Absolutely. And one of the things to keep in mind here is that the right to an abortion is not tethered to any textual basis in the Constitution. And so if you look at those other cases, however wrong they were in terms of a Supreme Court decision, at least you can argue that the Supreme Court, generally speaking with respect to those cases, was arguing over the text of the Constitution. So I think it's incumbent on Justice Sotomayor to find the text within the Constitution in order to support her argument. There is no reason in the world why a state cannot regulate a child in the womb with respect to pre-viability. Pre-viability still provides a basis, in my judgment, for the state to weigh the interest of the child against the interest of the mother. And so if you look at case after case, within the abortion arena, the court basically is basically running around chasing itself in a circle because there's no textual basis for Roe v. Wade or Planned Parenthood v. Casey.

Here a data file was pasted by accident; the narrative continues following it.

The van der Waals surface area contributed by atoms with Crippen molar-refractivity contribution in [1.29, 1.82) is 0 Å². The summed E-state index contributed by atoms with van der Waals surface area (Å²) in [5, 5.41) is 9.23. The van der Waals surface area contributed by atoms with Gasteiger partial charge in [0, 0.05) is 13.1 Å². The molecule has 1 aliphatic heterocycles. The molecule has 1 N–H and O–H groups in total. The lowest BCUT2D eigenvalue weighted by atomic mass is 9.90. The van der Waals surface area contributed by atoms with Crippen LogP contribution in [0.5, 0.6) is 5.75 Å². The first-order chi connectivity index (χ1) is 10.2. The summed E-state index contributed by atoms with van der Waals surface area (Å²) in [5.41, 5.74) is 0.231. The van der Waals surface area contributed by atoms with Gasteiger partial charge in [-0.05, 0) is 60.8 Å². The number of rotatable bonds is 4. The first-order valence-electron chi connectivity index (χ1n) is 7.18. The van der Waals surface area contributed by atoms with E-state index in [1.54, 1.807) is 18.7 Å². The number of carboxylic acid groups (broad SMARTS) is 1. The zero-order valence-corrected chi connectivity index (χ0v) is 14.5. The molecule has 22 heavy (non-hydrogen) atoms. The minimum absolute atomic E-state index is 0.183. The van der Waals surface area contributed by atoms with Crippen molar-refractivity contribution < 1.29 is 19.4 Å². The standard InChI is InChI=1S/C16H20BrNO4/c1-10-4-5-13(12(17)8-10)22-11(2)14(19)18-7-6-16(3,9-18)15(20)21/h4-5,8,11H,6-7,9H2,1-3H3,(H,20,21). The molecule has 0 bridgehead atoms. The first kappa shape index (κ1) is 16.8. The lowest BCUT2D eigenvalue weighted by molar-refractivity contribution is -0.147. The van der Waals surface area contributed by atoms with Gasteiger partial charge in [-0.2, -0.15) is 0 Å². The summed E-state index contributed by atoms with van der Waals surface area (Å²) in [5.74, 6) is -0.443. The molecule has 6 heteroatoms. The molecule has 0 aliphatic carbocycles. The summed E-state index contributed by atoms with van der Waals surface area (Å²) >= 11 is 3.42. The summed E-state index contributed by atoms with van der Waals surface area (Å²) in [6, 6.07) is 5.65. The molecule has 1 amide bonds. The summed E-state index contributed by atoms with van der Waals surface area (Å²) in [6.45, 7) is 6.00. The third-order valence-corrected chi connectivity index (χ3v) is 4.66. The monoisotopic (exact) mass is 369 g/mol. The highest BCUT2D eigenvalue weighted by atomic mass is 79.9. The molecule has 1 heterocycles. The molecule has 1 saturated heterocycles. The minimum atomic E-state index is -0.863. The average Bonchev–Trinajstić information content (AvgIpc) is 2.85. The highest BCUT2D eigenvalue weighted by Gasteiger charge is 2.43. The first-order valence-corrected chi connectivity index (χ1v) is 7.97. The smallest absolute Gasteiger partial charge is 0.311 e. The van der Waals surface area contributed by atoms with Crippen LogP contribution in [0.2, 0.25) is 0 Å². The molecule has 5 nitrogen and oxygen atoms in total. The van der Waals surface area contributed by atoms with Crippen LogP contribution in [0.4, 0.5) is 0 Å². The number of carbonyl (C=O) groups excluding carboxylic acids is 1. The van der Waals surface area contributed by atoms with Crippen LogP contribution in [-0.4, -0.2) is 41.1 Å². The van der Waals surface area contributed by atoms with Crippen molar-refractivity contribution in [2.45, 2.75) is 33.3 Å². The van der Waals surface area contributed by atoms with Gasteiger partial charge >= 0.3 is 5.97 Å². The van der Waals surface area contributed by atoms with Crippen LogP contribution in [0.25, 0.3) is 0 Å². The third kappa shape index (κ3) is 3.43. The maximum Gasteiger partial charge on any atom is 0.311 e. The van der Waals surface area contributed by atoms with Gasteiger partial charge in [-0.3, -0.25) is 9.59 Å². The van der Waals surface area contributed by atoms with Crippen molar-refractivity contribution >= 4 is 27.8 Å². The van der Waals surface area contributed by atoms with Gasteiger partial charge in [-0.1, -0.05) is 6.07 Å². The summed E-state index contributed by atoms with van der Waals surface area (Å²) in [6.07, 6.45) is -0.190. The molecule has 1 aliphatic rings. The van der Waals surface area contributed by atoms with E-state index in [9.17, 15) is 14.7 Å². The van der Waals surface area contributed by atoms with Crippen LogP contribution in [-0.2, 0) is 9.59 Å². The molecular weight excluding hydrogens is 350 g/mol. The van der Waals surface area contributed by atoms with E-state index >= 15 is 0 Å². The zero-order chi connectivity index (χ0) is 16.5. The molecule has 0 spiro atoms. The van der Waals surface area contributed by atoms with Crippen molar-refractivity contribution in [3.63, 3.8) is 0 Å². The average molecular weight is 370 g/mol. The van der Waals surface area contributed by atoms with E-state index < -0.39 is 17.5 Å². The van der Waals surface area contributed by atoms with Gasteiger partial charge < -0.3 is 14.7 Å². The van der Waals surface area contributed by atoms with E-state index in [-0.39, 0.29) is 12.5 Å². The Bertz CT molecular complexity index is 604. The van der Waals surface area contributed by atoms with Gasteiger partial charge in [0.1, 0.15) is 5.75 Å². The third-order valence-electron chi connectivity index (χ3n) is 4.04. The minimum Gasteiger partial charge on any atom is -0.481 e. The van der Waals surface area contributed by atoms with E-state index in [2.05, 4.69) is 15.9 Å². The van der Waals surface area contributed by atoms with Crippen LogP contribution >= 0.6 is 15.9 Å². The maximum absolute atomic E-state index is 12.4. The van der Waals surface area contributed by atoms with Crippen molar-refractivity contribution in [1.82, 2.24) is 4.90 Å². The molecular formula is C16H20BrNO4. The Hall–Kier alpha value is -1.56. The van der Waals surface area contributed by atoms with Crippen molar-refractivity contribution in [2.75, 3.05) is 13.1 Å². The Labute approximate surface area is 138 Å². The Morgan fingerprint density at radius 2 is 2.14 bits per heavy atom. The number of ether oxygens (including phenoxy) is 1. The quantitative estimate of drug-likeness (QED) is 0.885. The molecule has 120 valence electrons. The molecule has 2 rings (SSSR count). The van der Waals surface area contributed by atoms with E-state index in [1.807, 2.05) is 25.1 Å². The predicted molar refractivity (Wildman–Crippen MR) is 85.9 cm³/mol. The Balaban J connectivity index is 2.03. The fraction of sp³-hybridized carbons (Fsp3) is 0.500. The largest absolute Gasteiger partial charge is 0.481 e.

Both of those decisions are simply made up out of whole cloth. I want to go to the phone calls. Let's go to John in Kentucky on Line 1. Hey John, welcome to Secular, you're on the air. Yeah, so real quick, I have two questions. Number one, if she was saying that Roberts was incorrect, and actually he was correct, is there any repercussions for that if she's saying this under oath? Number two, it seems like they're arguing the fact that liberty is the cause for the woman to be getting an abortion. At what point does the child have the same rights that she does, and has that same liberty, and we flip the tables on them and then do force all states to recognize liberty?